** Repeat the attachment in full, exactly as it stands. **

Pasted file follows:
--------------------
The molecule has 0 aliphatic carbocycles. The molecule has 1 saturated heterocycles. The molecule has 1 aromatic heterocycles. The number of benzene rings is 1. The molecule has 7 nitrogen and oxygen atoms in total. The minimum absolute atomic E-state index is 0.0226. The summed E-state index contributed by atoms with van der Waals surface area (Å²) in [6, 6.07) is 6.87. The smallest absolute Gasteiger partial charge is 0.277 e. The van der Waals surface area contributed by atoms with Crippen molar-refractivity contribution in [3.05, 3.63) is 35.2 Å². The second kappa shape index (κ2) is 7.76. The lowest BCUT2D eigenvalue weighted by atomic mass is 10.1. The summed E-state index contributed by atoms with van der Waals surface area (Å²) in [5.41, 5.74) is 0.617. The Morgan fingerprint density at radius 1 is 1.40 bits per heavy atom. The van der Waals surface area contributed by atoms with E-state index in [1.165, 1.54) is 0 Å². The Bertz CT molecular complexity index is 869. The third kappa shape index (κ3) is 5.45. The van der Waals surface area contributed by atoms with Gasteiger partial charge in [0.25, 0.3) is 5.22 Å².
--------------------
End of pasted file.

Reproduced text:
The molecule has 0 aliphatic carbocycles. The molecule has 1 saturated heterocycles. The molecule has 1 aromatic heterocycles. The number of benzene rings is 1. The molecule has 7 nitrogen and oxygen atoms in total. The minimum absolute atomic E-state index is 0.0226. The summed E-state index contributed by atoms with van der Waals surface area (Å²) in [6, 6.07) is 6.87. The smallest absolute Gasteiger partial charge is 0.277 e. The van der Waals surface area contributed by atoms with Crippen molar-refractivity contribution in [3.05, 3.63) is 35.2 Å². The second kappa shape index (κ2) is 7.76. The lowest BCUT2D eigenvalue weighted by atomic mass is 10.1. The summed E-state index contributed by atoms with van der Waals surface area (Å²) in [5.41, 5.74) is 0.617. The Morgan fingerprint density at radius 1 is 1.40 bits per heavy atom. The van der Waals surface area contributed by atoms with E-state index in [1.165, 1.54) is 0 Å². The Bertz CT molecular complexity index is 869. The third kappa shape index (κ3) is 5.45. The van der Waals surface area contributed by atoms with Gasteiger partial charge in [0.25, 0.3) is 5.22 Å².